In Cape Town we see something similar with some residents being uncomfortable with 'if it is yellow let it mellow' which is acceptable to follow by some social groups.
Another interesting similarity between urban Cape Town and rural Namibia was the role of ownership. In Cape Town, some residents mentioned they were unable to implement water saving measures as they only rented the properties where they stayed.
In Namibia, some livestock keepers mentioned they were unable to sell livestock in advance of a drought because they needed permission from all the family members first and not all family members gave permission.
In addition to traditional norms and a lack of information other expected barriers to change came up such as inconvenience and a lack of finances, time, equipment and labour.
However, in Cape Town there were some individuals who were of the opinion that they are entitled to as much water as they want or that they will use the water otherwise someone else will or they can use water because they don't have a pool or garden or don't have children in their house or aren't home much.
Some people were also of the opinion that the water crisis is not their problem but that it needs to be sorted out by the government. Likewise, in Namibia there was also an expectation by some that government would come to the rescue if they didn't have food to eat.
The types of mindsets that prevent people from acting either because they do not realise that there is a problem or because they think that it is someone else's responsibility to sort out the problem ultimately make communities more vulnerable to climate change.
In rural agricultural landscapes where people need to provide food for their families they need to be adopting agricultural practices that are going to stand them in better stead in the face of worse drought conditions. This includes selling livestock before droughts hit if farmers are unable to provide necessary food and water.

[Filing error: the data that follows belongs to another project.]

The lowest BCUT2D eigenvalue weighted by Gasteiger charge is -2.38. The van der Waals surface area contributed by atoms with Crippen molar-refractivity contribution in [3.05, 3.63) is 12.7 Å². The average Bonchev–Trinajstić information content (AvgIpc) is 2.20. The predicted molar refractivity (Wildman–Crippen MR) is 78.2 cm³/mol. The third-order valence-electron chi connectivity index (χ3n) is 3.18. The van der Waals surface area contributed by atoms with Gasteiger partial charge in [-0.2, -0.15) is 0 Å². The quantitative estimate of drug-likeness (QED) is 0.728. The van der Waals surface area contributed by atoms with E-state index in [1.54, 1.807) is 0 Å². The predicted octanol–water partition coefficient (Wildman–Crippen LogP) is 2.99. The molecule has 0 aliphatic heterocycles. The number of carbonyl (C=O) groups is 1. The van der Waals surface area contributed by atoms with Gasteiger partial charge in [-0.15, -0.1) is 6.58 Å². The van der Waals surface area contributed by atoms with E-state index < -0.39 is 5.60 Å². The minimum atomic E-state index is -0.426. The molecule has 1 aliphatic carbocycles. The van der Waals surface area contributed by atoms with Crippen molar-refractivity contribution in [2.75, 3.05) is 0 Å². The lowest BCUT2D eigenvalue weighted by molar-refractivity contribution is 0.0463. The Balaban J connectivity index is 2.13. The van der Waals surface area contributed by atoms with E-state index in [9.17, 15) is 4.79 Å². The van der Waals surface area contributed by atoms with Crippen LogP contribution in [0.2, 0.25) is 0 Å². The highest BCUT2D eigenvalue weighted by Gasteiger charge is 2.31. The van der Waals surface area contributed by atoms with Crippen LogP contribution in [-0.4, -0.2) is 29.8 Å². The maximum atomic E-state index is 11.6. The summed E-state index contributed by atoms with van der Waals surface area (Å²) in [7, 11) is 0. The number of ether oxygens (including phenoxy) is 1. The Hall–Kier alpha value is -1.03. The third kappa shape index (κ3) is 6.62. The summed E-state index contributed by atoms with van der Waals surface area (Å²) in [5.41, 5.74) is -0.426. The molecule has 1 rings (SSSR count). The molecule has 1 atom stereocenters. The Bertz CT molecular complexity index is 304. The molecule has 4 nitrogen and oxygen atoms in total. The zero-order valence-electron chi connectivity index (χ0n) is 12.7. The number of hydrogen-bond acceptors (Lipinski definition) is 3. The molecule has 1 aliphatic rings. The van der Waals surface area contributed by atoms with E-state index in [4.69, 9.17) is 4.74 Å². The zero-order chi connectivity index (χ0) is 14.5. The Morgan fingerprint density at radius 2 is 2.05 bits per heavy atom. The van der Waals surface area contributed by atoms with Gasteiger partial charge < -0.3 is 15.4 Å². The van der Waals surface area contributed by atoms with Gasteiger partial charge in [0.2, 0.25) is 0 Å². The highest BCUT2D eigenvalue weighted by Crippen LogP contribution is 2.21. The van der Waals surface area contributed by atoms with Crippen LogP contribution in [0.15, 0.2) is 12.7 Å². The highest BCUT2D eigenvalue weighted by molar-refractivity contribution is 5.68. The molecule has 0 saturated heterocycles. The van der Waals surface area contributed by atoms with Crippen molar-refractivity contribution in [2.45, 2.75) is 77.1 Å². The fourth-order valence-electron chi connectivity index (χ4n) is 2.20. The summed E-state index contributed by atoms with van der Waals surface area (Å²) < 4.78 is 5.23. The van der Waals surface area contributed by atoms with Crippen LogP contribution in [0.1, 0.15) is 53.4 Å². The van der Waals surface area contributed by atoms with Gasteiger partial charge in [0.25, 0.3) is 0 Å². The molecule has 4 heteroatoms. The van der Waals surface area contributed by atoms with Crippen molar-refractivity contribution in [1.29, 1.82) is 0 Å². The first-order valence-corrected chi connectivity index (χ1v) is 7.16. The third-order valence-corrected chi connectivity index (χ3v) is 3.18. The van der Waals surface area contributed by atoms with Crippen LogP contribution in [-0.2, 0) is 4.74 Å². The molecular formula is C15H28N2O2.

They also need to adopt new ways of making a living. For smallholder farmers the impact of drought is more directly on the individual. However, those around them will be expected to help out when there is no food on the table. Likewise, in situations of a shared resources such as water the impact is on the collective.
Everyone needs to be using less water otherwise everyone will run out of water.
Encouraging action to adapt to climate change requires a multi-pronged approach to address the plethora of reasons people don't change their behaviour. Actions such as educating to increase awareness, training to develop skills, communicating through role models and the media and penalising against restrictions is only the start of what needs to be done to change the mindsets of people that are inhibited by their traditional norms, religious beliefs and sense of entitlement or dependency on government.
*Dian Spear is the research fellow for collaborative adaptation research in Africa and Asia (CARIAA) - adaptation at scale in semi-Arid regions (ASSAR) and based at UCT's African climate & development initiative (ACDI), the main convenor of adaptation futures 2018, that took place in Cape Town from 18-21 June.